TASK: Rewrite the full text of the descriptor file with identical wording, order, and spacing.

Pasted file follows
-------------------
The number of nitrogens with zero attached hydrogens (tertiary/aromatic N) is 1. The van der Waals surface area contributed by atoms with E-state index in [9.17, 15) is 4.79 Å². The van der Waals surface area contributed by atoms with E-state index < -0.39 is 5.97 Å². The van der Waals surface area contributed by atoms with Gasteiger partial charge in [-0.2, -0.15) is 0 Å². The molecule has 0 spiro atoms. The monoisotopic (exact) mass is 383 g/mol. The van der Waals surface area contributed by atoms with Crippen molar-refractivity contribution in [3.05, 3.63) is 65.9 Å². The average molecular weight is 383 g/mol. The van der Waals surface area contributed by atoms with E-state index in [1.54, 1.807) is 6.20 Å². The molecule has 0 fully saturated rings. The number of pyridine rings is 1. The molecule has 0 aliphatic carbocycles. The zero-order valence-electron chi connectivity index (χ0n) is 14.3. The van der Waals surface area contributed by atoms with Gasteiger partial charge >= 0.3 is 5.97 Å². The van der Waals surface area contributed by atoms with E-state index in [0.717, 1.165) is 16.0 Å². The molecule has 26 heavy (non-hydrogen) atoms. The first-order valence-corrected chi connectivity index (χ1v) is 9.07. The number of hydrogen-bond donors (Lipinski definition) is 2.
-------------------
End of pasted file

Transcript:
The number of nitrogens with zero attached hydrogens (tertiary/aromatic N) is 1. The van der Waals surface area contributed by atoms with E-state index in [9.17, 15) is 4.79 Å². The van der Waals surface area contributed by atoms with E-state index < -0.39 is 5.97 Å². The van der Waals surface area contributed by atoms with Gasteiger partial charge in [-0.2, -0.15) is 0 Å². The molecule has 0 spiro atoms. The monoisotopic (exact) mass is 383 g/mol. The van der Waals surface area contributed by atoms with Crippen molar-refractivity contribution in [3.05, 3.63) is 65.9 Å². The average molecular weight is 383 g/mol. The van der Waals surface area contributed by atoms with E-state index in [1.54, 1.807) is 6.20 Å². The molecule has 0 fully saturated rings. The number of pyridine rings is 1. The molecule has 0 aliphatic carbocycles. The zero-order valence-electron chi connectivity index (χ0n) is 14.3. The van der Waals surface area contributed by atoms with Gasteiger partial charge >= 0.3 is 5.97 Å². The van der Waals surface area contributed by atoms with E-state index in [0.717, 1.165) is 16.0 Å². The molecule has 26 heavy (non-hydrogen) atoms. The first-order valence-corrected chi connectivity index (χ1v) is 9.07. The number of hydrogen-bond donors (Lipinski definition) is 2.